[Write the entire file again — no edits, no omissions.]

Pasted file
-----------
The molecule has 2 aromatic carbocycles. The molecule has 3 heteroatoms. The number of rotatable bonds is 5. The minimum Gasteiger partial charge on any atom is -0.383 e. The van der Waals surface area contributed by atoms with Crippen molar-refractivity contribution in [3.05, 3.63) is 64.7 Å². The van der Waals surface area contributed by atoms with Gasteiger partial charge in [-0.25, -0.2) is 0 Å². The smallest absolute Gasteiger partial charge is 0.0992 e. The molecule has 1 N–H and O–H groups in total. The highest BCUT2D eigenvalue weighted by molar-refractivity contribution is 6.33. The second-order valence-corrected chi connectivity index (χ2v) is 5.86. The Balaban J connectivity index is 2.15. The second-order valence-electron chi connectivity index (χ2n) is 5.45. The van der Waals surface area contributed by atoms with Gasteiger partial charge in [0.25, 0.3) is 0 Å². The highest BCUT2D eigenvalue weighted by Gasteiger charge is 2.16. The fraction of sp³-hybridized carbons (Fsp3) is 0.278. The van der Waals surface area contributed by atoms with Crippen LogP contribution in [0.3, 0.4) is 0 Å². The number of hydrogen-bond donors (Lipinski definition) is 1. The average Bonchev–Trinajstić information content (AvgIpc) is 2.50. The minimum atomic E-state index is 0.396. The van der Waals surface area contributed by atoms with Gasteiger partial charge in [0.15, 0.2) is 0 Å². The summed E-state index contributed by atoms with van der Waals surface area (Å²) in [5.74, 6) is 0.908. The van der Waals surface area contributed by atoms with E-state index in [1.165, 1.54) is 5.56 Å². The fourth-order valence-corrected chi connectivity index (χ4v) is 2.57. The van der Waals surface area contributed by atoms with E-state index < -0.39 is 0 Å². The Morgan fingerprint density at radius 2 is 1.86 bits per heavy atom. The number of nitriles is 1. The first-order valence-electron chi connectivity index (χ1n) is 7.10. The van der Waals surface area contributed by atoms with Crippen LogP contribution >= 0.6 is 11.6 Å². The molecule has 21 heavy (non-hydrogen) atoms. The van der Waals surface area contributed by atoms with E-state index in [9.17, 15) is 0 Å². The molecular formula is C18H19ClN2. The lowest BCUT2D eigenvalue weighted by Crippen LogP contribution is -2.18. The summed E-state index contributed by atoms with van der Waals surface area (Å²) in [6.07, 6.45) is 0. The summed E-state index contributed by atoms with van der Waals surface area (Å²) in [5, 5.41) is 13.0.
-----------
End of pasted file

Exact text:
The molecule has 2 aromatic carbocycles. The molecule has 3 heteroatoms. The number of rotatable bonds is 5. The minimum Gasteiger partial charge on any atom is -0.383 e. The van der Waals surface area contributed by atoms with Crippen molar-refractivity contribution in [3.05, 3.63) is 64.7 Å². The van der Waals surface area contributed by atoms with Gasteiger partial charge in [-0.25, -0.2) is 0 Å². The smallest absolute Gasteiger partial charge is 0.0992 e. The molecule has 1 N–H and O–H groups in total. The highest BCUT2D eigenvalue weighted by molar-refractivity contribution is 6.33. The second-order valence-corrected chi connectivity index (χ2v) is 5.86. The Balaban J connectivity index is 2.15. The second-order valence-electron chi connectivity index (χ2n) is 5.45. The van der Waals surface area contributed by atoms with Gasteiger partial charge in [0.25, 0.3) is 0 Å². The highest BCUT2D eigenvalue weighted by Gasteiger charge is 2.16. The fraction of sp³-hybridized carbons (Fsp3) is 0.278. The van der Waals surface area contributed by atoms with Crippen LogP contribution in [0.3, 0.4) is 0 Å². The number of hydrogen-bond donors (Lipinski definition) is 1. The average Bonchev–Trinajstić information content (AvgIpc) is 2.50. The minimum atomic E-state index is 0.396. The van der Waals surface area contributed by atoms with Gasteiger partial charge in [0.15, 0.2) is 0 Å². The summed E-state index contributed by atoms with van der Waals surface area (Å²) in [5.74, 6) is 0.908. The van der Waals surface area contributed by atoms with E-state index in [1.165, 1.54) is 5.56 Å². The fourth-order valence-corrected chi connectivity index (χ4v) is 2.57. The van der Waals surface area contributed by atoms with E-state index < -0.39 is 0 Å². The Morgan fingerprint density at radius 2 is 1.86 bits per heavy atom. The number of nitriles is 1. The first-order valence-electron chi connectivity index (χ1n) is 7.10. The van der Waals surface area contributed by atoms with Crippen LogP contribution >= 0.6 is 11.6 Å². The molecule has 21 heavy (non-hydrogen) atoms. The van der Waals surface area contributed by atoms with E-state index in [9.17, 15) is 0 Å². The molecular formula is C18H19ClN2. The lowest BCUT2D eigenvalue weighted by Crippen LogP contribution is -2.18. The summed E-state index contributed by atoms with van der Waals surface area (Å²) in [6.07, 6.45) is 0. The summed E-state index contributed by atoms with van der Waals surface area (Å²) in [5, 5.41) is 13.0.